This week S&P Global published the Global Banks Midyear report for 2018. While credit conditions remain relatively good, the trade dispute, largely with China, is causing concern. Beyond the overall good economic environment there is a pressing issue when it comes to traditional banks. The fact they are not moving fast enough to their inevitable digital future.
According to S&P;
“We expect the banking industry to continue to face increasing disruption from technological innovation. Regulations alone won’t protect banks’ market positions.”
The traditional banking sector has long been encumbered by regulation and oversight that can be extreme at times. But today, the banking sector is less critical of the regulatory environment as it has become a significant moat which to slow the invading Fintech hordes seeking to undermine and disrupt what was once an unassailable realm.
S&P calls out PSD2 (Payment Services Directive) in Europe as putting more pressure on the beleaugered banks, along with new forms of payments and cryptocurrencies (which intrinsicly includes blockchain).
“We therefore expect growing investments in technology, with a likely lag until banks reap some efficiency gains. Subdued revenue prospects for many banks accentuate the need for cost-saving initiatives,” states S&P – a comment that is euphemistic for shutting down brick and mortar locations and lowering headcount.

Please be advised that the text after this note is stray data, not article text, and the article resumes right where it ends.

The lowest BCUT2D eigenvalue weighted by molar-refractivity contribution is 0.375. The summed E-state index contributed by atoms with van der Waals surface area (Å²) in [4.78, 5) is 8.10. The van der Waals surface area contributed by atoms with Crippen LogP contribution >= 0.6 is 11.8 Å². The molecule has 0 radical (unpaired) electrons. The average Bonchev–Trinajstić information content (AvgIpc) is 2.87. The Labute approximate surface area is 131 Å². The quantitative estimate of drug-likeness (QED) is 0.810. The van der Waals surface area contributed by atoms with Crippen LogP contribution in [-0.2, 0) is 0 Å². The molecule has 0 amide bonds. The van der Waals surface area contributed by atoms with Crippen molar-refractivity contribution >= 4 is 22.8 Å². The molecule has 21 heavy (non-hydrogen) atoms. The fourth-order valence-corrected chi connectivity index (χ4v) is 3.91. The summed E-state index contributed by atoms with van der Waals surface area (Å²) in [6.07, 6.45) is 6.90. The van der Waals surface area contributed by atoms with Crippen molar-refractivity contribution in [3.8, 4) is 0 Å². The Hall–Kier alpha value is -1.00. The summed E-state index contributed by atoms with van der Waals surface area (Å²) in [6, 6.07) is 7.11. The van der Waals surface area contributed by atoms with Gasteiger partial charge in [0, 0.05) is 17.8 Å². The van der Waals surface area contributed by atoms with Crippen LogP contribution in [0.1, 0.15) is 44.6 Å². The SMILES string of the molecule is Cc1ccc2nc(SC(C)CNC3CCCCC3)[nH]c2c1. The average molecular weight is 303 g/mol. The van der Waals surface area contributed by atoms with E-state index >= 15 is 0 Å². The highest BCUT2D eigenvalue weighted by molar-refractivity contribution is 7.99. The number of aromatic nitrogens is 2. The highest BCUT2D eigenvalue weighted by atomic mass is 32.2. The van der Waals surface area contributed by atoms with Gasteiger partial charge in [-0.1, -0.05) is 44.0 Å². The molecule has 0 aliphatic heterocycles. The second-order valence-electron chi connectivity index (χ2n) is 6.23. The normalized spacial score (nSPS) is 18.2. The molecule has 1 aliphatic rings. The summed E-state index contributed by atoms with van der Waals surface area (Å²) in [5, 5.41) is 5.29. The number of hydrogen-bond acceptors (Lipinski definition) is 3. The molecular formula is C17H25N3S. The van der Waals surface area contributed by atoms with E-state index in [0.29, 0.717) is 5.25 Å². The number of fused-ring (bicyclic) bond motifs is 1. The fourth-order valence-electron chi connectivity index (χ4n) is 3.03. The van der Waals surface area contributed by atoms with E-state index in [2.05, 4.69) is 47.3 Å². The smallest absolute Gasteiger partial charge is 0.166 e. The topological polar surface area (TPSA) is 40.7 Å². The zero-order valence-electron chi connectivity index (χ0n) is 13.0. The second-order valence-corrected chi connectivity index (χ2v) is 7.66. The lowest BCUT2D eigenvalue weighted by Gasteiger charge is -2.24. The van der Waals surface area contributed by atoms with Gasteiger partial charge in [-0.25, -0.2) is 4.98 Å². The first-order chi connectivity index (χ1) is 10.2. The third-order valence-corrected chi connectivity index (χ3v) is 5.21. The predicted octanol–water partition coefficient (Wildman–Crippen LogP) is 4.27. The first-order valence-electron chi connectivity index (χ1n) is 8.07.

“Competition of tech titans in the area of e-wallets is a case in point. They could leverage their strong customer bases and networks to potentially constrain banks’ payment services revenues.”
Yep. That means bit tech may be better positioned to provide financial services. As the saying goes, we need financial services but we do not really need banks that much.
Add to this the fact that becoming more digital and mobile friendly will mean additional cyber risk and the need to upgrade from Cobol green screens.
It’s not all bad though, blockchain, if incorporated correctly, “could strengthen conventional operations, notably for money transfers and financial market infrastructure companies.”